COLORADO SPRINGS, Colo. — Though John Smoltz may have felt very much alone on the wind-whipped, sun-baked Broadmoor course, he wasn’t.

The pitching Hall of Famer spent Day 1 at the US Senior Open in much the same position as the rest of the field — gouging out of ankle-high rough, then scrambling to put himself in position for par putts on tricky, mountain greens that left player after player shaking his head.

“I’m just being honest,” Smoltz said after a round of 15-over 85 that left him tied for 150th place. “I don’t have enough game for this course yet.”

He wasn’t alone.

The ultimate test for the seniors produced only eight below-par scores Thursday, and not a single player — not even leader Jerry Kelly — finished 18 holes without a bogey on his card.

Kelly gave it a run, though.

After saving par from the rough on the 559-yard, par-4 17th — he was holding his right elbow after digging out the approach — Kelly was one 4-foot putt away from going bogey-free. But when that slid a fraction to the right at the cup, his flawless day was history.

Kelly still shot 4-under 66, which was good enough for a two-shot lead over Miguel Angel Jimenez, Kevin Sutherland, Deane Pappas and Rocco Mediate.

“I was pretty disappointed with that three-putt on the last hole,” Kelly said. “But it gave me a lot today. I played very well, but it gave me some shots, too.”


Mediate found himself in the mix again for a national championship 10 years after his epic, 19-hole playoff loss to Tiger Woods at the US Open at Torrey Pines. Whether it’s the regular Open or the seniors, Mediate insists the tough USGA setups suit him, even though he missed the cut the last two years in this event.

“It looks like a US Open golf course,” Mediate said about the Broadmoor. “It is a US Open golf course. It will show you quickly that it is, if you hit it in the wrong place. That’s what I love most about the setup.”

Also lurking was defending champion Kenny Perry, whose 71 included only a single birdie.

“Here, the greens, they’ve got you on edge,” said Perry, whose title last year gave him entry into the US Open earlier this month. “I feel like I’m at Shinnecock again.”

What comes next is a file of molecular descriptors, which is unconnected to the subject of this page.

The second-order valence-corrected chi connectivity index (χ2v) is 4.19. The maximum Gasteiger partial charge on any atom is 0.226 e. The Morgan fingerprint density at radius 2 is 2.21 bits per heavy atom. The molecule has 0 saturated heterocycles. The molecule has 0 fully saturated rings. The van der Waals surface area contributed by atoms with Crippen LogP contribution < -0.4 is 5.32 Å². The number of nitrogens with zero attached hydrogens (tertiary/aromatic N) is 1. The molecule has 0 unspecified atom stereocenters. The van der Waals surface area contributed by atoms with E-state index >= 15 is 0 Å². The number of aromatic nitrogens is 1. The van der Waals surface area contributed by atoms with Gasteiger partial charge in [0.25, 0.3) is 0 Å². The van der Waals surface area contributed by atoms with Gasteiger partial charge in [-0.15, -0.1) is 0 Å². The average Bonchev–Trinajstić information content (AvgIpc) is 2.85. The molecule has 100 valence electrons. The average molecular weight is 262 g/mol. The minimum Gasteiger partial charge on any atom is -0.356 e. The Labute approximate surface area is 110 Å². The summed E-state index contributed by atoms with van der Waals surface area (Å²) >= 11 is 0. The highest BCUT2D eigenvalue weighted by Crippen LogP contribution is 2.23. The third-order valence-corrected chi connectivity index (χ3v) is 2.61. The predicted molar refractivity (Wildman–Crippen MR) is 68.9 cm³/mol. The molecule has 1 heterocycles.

Smoltz, whose day job is broadcasting baseball games for Fox, walked onto the Broadmoor for the first time this week. He hired a local caddie, Colin Prater, who was a Division II All-American at Colorado-Colorado Springs.

Almost immediately, though, the pitcher-turned-golfer received a crash course in the difference between casual rounds of golf and the sport at its most difficult.

“I never expected to get that many bad lies,” he said. “Nothing I could do about it. And I had a lot of tough shots that I have not practiced and that I am not used to hitting.”

A few times during the round, Smoltz had to stop, take off his shoes and tape up his toes, which were raw and aching. Lesson: Don’t break in new golf shoes at the US Open.

“It was fun to have him out here,” said Bob Ford, who was in the threesome with Smoltz. “But I didn’t expect him to break 80. I know how good he is. But this is just another world. It’s not his world.”

Smoltz’s first turn through this world will end after Friday’s round.

Kelly — he set himself up to be in a good spot heading into the weekend.

“I hit three bad shots, and I shot 85,” Smoltz said. “It just tells you, from an amateur standpoint, and for people sitting at home, how great these players are.”



A promising start to Tiger Woods’s second round of the U.S. Open didn’t last, but his finish might have been enough to keep him around for the weekend.

Woods birdied his first hole of the day and suffered some bogeys and a double in between before finishing birdie-birdie to keep his chances of making the cut alive.

He signed for a two-over 72 and sits at 10 over for the tournament. The cut is likely to be at nine or 10 over, meaning Woods will have to wait and see how the afternoon wave fares to see if he’ll advance to the weekend.

Dustin Johnson, who played in Woods’s group, shot 67 and is the clubhouse leader at four under.

After his birdie at the first hole — a good wedge led to a kick-in putt on the par-4 10th — Woods made two bogeys and one birdie to close his opening nine and turn in even-par 36.

But a missed green in regulation on the par-4 1st, the same hole Woods triple-bogeyed Thursday, led to a double bogey. He added two more bogeys on the 2nd and 6th before making birdie putts on 8 and 9.

Players battled rain in the morning but the weather has cleared for the afternoon groupings, which might make for a softer, more scorable course.


Tiger Woods led a group of five golfers included among Forbes Magazine’s annual list of the top 100 highest-paid athletes in the world.

The ranking combines both “salary/winnings” and endorsement money, with boxer Floyd Mayweather taking the top spot with a combined $285 million. Woods came in at No. 16, sandwiched between boxer Canelo Alvarez and NFL quarterback Drew Brees, with $43.3 million, of which $42 million came from endorsements.

Three other golfers landed in the mid-20s, with Phil Mickelson ($41.3 million) listed at No. 22, Jordan Spieth right behind him at No. 23 ($41.2 million), and Rory McIlroy at No. 27 ($37.7 million). Spieth had the most on-course earnings of the trio with $11.2 million, but his $30 million in endorsements trailed both Mickelson ($37 million) and McIlroy ($34 million)

Justin Thomas was the only other golfer to crack the top 100, listed at No. 66 with a haul of $26 million.

At age 47, Mickelson was the oldest athlete to make the list, followed by 42-year-old Woods and 41-year-old Mayweather.

Outside of Mayweather, the top American-based athlete to make the list was LeBron James at No. 6 with $85.5 million. Stephen Curry ($76.9 million) and quarterbacks Matt Ryan ($67.3 million) and Matthew Stafford ($59.5 million) occupied the final three spots in the top 10.



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